‘The sculptures are either walking or pausing as they move through the landscape and each represents a Spirit of time and place, a reflection and discussion of the many things we are as human beings. They provide symbols and metaphors of the history of the area. The aim for the legacy of the project is to create a set of metaphorical works that are strongand give a profound sense of space.’
The Hobsons Bay City Council Art Project Advisory Group were unanimous in making their decision to award nationally recognised, local Brooklyn artist, Geoffrey Ricardo the Kororoit Creek Shared Trail commission for his work, A Strange Trail of Beasts, Spirits and Guardians.
The Project Advisory Group felt that Ricardos work responded meaningfully to the site and the themes set out in the project brief and that the whimsical humorous nature of the work would be greeted with delight as people encountered them while using the new shared trail for walking and cycling.
Ricardo will create a series of 8 figurative sculptures, interspersed with text plots. The sculptures are either walking or pausing as they move through the landscape and each represents a Spirit of time and place, a reflection and discussion of the many things we are as human beings. They provide symbols and metaphors of the history of the area. The intent is to invite a playful response from the viewer while allowing for further interpretation and multiple readings. These works will act as a way of describing the history of the area; the pre-colonial life and landscape, the changes that have happened with urbanisation, industry, immigration and the remaining wildlife of the area.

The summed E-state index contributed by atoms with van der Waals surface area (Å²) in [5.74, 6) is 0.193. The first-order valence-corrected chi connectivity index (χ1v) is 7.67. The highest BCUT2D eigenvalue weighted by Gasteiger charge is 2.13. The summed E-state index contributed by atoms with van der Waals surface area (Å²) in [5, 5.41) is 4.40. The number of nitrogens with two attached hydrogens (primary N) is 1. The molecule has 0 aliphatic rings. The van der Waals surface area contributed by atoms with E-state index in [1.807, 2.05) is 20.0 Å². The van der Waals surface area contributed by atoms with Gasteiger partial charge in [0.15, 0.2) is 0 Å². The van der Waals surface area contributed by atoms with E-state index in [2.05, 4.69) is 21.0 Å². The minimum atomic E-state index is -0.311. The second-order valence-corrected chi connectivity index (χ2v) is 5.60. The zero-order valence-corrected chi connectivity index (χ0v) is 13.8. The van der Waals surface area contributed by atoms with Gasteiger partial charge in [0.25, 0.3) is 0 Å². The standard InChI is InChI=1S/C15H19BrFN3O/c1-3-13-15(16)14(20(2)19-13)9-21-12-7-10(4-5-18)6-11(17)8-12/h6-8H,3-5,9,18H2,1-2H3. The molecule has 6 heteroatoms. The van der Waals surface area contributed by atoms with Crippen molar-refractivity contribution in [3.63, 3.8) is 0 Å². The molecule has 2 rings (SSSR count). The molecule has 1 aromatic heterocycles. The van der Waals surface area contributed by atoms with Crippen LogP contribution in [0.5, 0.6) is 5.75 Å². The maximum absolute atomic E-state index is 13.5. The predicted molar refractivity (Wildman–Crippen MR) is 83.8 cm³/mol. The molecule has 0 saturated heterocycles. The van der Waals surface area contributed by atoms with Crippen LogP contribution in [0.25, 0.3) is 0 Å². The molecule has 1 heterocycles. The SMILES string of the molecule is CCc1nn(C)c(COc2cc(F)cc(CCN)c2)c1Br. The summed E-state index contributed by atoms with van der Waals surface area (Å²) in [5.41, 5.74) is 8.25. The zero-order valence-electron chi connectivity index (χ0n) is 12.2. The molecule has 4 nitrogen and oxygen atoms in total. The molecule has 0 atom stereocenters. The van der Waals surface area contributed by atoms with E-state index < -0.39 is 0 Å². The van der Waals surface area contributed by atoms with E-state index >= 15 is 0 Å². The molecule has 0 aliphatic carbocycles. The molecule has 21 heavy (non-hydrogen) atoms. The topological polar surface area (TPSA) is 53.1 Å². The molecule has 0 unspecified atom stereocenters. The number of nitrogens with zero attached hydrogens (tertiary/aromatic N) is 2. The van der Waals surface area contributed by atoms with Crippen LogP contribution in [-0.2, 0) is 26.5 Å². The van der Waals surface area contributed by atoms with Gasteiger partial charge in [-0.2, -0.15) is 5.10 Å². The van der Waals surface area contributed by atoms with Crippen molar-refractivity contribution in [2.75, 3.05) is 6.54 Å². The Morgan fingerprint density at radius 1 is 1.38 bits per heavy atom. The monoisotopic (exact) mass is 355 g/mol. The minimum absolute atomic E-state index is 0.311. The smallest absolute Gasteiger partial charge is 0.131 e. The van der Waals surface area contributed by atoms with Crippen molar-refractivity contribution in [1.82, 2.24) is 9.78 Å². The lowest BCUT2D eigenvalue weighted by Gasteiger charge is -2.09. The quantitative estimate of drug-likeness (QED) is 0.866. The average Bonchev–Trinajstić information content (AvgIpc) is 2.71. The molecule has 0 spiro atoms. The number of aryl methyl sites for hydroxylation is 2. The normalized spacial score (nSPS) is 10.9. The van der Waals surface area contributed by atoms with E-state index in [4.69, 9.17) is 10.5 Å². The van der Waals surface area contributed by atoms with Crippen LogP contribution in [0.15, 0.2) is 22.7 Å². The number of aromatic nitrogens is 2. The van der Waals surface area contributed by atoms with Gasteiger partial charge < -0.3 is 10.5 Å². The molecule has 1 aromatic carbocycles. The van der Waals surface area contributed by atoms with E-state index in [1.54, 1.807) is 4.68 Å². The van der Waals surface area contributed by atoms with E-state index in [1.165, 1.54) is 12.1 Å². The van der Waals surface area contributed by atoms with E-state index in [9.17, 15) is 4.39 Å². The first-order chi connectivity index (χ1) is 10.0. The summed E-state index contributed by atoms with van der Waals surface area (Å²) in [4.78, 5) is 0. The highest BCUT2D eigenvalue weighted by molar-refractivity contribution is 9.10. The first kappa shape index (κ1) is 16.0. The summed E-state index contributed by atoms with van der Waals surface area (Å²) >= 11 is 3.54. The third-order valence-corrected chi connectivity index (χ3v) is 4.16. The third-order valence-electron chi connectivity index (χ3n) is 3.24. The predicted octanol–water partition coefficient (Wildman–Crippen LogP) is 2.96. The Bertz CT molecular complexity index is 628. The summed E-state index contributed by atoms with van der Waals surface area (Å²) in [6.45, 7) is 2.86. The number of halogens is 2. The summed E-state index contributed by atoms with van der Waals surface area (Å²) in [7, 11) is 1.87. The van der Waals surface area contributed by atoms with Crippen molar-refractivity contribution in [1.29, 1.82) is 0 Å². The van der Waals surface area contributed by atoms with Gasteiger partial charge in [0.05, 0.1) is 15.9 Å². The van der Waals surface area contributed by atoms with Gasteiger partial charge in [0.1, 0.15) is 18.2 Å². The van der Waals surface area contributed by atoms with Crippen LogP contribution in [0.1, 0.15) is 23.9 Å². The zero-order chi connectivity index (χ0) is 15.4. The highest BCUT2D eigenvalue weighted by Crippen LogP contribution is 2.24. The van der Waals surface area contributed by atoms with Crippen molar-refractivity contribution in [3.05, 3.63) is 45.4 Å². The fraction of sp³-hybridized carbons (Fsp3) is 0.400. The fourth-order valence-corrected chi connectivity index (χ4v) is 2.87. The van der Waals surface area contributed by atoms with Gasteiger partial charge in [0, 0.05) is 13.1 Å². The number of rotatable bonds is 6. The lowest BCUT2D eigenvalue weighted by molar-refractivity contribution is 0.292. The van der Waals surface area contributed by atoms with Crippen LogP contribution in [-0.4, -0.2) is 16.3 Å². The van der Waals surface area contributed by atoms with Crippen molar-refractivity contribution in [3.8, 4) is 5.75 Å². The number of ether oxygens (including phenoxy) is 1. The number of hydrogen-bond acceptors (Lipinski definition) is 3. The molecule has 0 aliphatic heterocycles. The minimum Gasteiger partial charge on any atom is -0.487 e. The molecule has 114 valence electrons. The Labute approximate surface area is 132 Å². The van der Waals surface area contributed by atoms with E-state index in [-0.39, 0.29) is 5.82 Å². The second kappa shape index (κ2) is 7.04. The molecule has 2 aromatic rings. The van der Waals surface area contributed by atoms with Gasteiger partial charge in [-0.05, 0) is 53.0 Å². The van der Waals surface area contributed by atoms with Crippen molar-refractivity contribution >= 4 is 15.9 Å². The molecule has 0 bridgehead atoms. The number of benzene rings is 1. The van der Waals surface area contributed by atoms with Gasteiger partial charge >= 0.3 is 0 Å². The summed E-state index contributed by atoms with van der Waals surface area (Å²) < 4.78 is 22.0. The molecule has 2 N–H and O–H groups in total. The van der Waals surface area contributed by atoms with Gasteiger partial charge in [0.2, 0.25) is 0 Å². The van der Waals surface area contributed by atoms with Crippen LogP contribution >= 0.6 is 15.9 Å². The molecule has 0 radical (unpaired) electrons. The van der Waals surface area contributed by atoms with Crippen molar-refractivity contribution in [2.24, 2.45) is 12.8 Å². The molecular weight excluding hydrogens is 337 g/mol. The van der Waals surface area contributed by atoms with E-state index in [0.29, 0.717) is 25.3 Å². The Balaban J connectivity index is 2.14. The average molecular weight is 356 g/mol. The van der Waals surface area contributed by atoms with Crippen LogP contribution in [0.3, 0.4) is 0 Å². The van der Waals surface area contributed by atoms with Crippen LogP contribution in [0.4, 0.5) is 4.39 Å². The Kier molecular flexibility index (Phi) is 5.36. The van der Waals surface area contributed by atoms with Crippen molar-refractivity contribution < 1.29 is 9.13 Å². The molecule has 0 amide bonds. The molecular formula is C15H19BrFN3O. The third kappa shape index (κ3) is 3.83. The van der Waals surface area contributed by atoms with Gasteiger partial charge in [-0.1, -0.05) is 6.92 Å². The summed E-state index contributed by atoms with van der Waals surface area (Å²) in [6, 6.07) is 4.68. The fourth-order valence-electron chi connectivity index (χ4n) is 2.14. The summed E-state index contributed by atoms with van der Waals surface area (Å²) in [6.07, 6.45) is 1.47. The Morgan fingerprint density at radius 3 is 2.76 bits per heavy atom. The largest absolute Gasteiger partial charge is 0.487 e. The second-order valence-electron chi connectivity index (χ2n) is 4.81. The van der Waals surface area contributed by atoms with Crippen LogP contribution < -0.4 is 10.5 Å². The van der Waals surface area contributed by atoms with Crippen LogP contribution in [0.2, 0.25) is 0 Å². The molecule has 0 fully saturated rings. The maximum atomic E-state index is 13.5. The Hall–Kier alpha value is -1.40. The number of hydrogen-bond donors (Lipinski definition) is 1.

Each work will have an impression of a stratified layer to give the effect of time, with one epoch/period layered above the previous. The aim for the legacy of the project is to create a set of metaphorical works that are strong and give a profound sense of space. Where the work has reference to Indigenous people this will be done with consultation with Indigenous Elders to ascertain what is appropriate in terms of appropriation, respect and reference.
Pictured above are examples of the eight figures, which will stand at approximately 3 meters tall and be constructed from mixed materials including concrete, fibreglass, resin and aluminium. Below are images of the works in progress in the artists studio.
People have been prominent around that area for a very long time Indigenous and then waves of immigrants theyre guardians reflecting different aspects of the area, says Ricardo.
The Kororoit Creek Shared Trail sculptures will be revealed to the public in July 2017.